All that said, it’s important to note that not all CBD products are created equal. Many brands cashing in on the green beauty wave use hemp seed oil, sometimes referred to as cannabis sativa seed oil, in place of CBD... which doesn’t make them any less great! Hemp seed oil is actually high in antioxidants, amino acids, and omega-3 and -6 fatty acids—all of which are thebomb.com for your skin.

“It’s generally viewed as a superfood and is great for adding nutritional value to your diet,” Ashley Lewis, co-founder of Fleur Marché, told Well and Good last month. “In terms of skin care, it’s known as a powerful moisturizer and skin softener that doesn’t clog pores or contribute to oily skin.”

However, when companies start marketing CBD and hemp oil as one-in-the-same, that’s when things get a bit tricky.

“The biggest issue is that hemp seed oil and CBD are two totally different compounds that come from different parts of the hemp plant, have different makeups, and different benefits,” Lewis added. “Marketing them as the same thing just isn’t accurate and does a disservice to consumers who are expecting certain benefits that they won’t get from hemp seed oil and who are often paying more for what they think is CBD.”

So if you’re looking to benefit from the perks specifically attributed to CBD, make sure you’re reading labels before buying, and don’t be afraid to ask questions. Hell, ask for a product’s test results, while you’re at it. It never hurts to be sure.

Now that we’ve got that out of the way, are you ready to see what all the hype is about? For this 4/20, we rounded up a few CBD (and hemp!)-infused products to help give your self-care routine a bit of a boost. Looks like your holiday just got that much kushier. You’re welcome!

Note: Data and regulations surrounding CBD and its use are still in development. That said, please don’t take anything written in this post as medical or legal advice, and definitely double check the laws in your state. Also, please do your body a favor and hit up your doctor before trying any new supplements. We’re just tryna look out for you. Okay? Okay. Read on.

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Beyoncé performs onstage during 2018 Coachella Valley Music And Arts Festival Weekend 1 at the Empire Polo Field on April 14, 2018 in Indio, California.
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Homecoming: The 5 Best Moments Of Beyoncé’s Documentary

Once Beyoncé became the first African-American woman to headline in its nearly 20-year history, we knew Coachella would never the same. To mark the superstar’s historic moment, the 2018 music and arts festival was appropriately dubbed #Beychella and fans went into a frenzy on social media as her illustrious performance was live-streamed by thousands. (Remember when fans recreated her choreographed number to O.T. Genasis’ “Everybody Mad”?)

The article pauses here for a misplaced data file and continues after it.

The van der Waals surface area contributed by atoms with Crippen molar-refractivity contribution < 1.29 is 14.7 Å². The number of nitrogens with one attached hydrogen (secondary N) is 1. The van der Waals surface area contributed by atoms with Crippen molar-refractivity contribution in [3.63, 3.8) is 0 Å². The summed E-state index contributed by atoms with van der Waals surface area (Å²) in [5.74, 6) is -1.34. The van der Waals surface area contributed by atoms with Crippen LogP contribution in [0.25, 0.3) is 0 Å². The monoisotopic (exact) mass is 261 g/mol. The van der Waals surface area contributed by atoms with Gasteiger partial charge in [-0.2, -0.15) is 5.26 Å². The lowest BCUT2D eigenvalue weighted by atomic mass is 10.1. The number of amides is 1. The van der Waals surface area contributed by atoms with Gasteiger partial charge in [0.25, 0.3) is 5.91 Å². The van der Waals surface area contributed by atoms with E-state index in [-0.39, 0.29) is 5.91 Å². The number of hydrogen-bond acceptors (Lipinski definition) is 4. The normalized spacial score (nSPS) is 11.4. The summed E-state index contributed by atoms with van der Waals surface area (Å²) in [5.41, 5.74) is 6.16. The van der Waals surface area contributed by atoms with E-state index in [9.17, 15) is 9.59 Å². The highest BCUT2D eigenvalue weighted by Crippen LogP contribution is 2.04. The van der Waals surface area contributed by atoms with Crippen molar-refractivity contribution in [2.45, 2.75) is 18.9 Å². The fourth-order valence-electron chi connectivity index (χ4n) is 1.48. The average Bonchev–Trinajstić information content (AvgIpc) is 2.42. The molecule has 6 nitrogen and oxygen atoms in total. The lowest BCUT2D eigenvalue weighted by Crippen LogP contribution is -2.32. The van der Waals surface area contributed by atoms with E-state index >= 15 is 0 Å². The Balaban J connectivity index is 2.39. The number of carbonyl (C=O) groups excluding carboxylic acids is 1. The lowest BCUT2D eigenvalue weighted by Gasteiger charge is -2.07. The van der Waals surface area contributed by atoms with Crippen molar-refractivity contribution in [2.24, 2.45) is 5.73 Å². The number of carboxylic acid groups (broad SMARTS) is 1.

With a legion of dancers, singers and musicians adorned with gorgeous costumes showcasing custom-made crests, the singer’s whirlwind performance honored black Greek letter organizations, Egyptian queen Nefertiti, and paid homage to historically black colleges and universities (HBCUs). Aside from the essence of black musical subgenres like Houston’s chopped and screwed and Washington D.C.’s go-go music, the entertainer performed “Lift Every Voice and Sing,” also known as “The Black National Anthem,” and implemented a dancehall number, sampling the legendary Jamaican DJ and singer, Sister Nancy, to show off the versatility of black culture.

One year after #Beychella’s historic set, the insightful concert film, Homecoming, began streaming on Netflix and unveiled the rigorous months of planning that went into the iconic event. The 2-hour 17-minute documentary highlights Beyoncé’s enviable work ethic and dedication to her craft, proving why this performance will be cemented in popular culture forever. Here are the best moments from Beyoncé’s Homecoming documentary.

The Intentional Blackness

“Instead of me bringing out my flower crown, it was more important that I brought our culture to Coachella.”

Throughout the documentary, Beyoncé made it known that everything and everyone included in the creative process leading up to the annual festival was deliberately chosen. “I personally selected each dancer, every light, the material on the steps, the height of the pyramid, the shape of the pyramid,” says Beyoncé. “Every tiny detail had an intention.” When speaking on black people as a collective the entertainer notes, “The swag is limitless.” Perhaps the most beautiful moments in Homecoming are the shots that focus on the uniqueness of black hair and its versatility. What’s appreciated above all is the singer’s commitment to celebrating the various facets of blackness and detailing why black culture needs to be celebrated on a global scale.

Beyoncé’s Love And Respect For HBCUs